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Can anyone tell me of some exercise/drill that will help me lower my Air  intake, it seems i cant catch my breath while doing F.F operations. Don't know if it is Adrenalin or my body is just not getting  enough air.......Can use some info/help on this as my chief wont let me participate in Operations till we figure what will help me out

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-Keith, instead of depending on a "second wind" kinda thing that you will hear mentioned and may or may not even happen and has no data to support such claims as restoring cognition and fine motor control, firefighters should learn the breathing techniques that are used by military special forces, snipers and police officers; it's called tactical breathing

-Unlike a "second wind" (see below) Tactical Breathing allows one to assert deliberate control over the sympathetic nervous system which is responsible for involuntary elevation of the heart rate, increased respiration and a decrease in cognitive thought. Decreasing respiration frequency and depth obviously allows for a long use time of an scba. But it also has several additional benefits.

-Tactical breathing allows one to willfully engage the parasympathetic nervous system and deliberately slow and control respiration making breathing more efficient, deliberately and almost instantly decreasing the heart rate while improving cognitive reasoning through increased perfusion and oxygenation to the brain. 

-Tactical Breathing is a skill that allows for deliberate and immediate biomechanics control while a "second wind" is more of an adjustment period the human body goes through after exertion and which neither restores fine motor skill nor cognition.

-Tactical Breathing is simply a large inhalation thru the nose for 4 seconds, hold the breath for 4 seconds; exhale a controlled breath for 4 seconds and pause for another 4 seconds. Repeat the cycle until composure is regained, and breathing and heart rate are back under control. Many practitioners of Tactical Breathing also experience full/better peripheral vision and improved fine motor skill during high stress encounters as well as clear thinking. These features are biomechanically based facts resulting from proper controlled breathing which restores to pre stressor capacity proper tissue/muscle perfusion and brain oxygenation.

-I have been teaching this technique to rookie firefighters, with fantastic success reports from actual use (myself included), for several years now after learning the technique from Lt. Col. Grossman.

-The following is taken from urbantacticalsystems.com

One of the most common breathing techniques for calming yourself down is Four Count Breathing, also referred to as Combat Breathing. Four Count breathing requires you to consciously regulate the amount of airflow your body is receiving over four second intervals. While it can be a difficult technique to master under extreme stress, the principle of the breathing is simple. Breathing is as follows:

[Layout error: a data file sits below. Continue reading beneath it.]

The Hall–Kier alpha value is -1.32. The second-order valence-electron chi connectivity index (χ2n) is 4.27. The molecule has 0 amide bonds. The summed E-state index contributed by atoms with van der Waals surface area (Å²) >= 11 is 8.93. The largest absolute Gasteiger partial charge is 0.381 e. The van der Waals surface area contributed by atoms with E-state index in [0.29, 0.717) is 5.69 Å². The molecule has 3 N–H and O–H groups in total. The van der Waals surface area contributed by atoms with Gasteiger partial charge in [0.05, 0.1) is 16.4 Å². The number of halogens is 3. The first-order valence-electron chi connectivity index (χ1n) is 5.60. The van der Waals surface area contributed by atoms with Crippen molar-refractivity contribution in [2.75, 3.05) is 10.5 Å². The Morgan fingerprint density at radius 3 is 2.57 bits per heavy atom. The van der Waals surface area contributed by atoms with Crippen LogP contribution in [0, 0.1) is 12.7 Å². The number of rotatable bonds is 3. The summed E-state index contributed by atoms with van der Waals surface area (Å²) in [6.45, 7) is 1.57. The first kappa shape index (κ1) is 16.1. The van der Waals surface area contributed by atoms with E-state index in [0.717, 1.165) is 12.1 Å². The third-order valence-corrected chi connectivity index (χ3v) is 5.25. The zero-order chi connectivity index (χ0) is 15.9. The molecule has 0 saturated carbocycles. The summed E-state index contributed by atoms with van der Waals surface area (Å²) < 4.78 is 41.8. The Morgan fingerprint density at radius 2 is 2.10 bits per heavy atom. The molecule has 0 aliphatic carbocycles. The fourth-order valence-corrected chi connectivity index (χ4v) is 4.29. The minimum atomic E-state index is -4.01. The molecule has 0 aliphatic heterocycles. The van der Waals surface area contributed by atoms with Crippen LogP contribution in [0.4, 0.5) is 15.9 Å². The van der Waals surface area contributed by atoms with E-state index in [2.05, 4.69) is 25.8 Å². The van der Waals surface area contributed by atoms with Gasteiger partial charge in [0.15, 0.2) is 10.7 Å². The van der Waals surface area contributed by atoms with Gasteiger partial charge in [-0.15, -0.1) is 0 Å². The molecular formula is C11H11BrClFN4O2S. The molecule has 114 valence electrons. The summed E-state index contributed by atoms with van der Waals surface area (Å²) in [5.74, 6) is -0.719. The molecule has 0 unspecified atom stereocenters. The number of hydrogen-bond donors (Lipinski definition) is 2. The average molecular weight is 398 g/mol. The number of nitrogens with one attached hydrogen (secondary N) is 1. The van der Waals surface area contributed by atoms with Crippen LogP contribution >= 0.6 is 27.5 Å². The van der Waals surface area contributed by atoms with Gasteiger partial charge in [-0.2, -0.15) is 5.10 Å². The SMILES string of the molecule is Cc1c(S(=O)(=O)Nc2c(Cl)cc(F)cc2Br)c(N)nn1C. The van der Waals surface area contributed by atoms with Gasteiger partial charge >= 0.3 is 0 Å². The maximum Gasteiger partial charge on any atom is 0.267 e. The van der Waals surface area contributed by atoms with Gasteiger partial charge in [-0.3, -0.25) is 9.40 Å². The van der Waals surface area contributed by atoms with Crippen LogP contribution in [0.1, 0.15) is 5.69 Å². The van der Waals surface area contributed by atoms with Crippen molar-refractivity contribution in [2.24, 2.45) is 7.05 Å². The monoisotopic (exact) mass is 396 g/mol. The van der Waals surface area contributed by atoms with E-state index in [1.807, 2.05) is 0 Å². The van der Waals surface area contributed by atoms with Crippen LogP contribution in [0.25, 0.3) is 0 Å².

1. Slowly inhale a deep breath over 4 seconds.
  2. Hold the breath in for 4 seconds.
  3. Slowly exhale the breath out over 4 seconds.
  4. Hold the empty breath for 4 seconds.
  5. Repeat until your breathing is under control.

Use Four Count Breathing when you need to quickly get control of your breathing. It will take focus and control to maintain this rhythm. This technique may need to be used to silence any heavy and labored breathing that you may have developed from a long run carrying lots of gear. You may discover that an enemy is nearby and do not want to announce your presence or give away your position with the sounds of labored breathing.

Tactical Breathing will also help alleviate the affects adrenaline and stress

-Besides the previously mentioned tactical breathing techniques, you should seriously consider a visit with your doctor and an increase in cardio training. 

If it only happens when you're on air the answer is simply to get used to being on air. Mask up and spend some time on a treadmill, bike or better yet eliptical. The human body conforms to the demands made on it. Being on air will become the new normal and your consumption will drop. Like any other exercise, it won't happen over night but it will happen. Make a group activity of it or a competition. Time will pass unoticed and you'll see faster results if you have fun doing it. Most of doing anything is mental first then physical. Good luck.

Keith:  

Not knowing your age or physical fitness level it's hard to make any suggestions for correcting your problem?  You have to remember that firefighters are the "Olympic Athletes" that don't get the chance to properly warm up prior to an event (the fire, rescue call, etc.).  With that said, it is our responsibility to prepare for the un-scheduled event by participating in a regular exercise program that includes resistance, cardio-vascular and flexibility exercises.  Your local gym can be a great resource!  The trainers there can tailor a "job-related" program that will address the stresses related to our profession.  Especially those related to the first 5 to 10 minutes of a fire event when we are typically under manned and trying to do the work of two or more individuals.

Fire Engineering can also offer specific information for your above questions.  The issue is not new to the service.  Good luck Brother

Stay safe

Mike Clark

Instructor Emeritus

NH Fire Academy 

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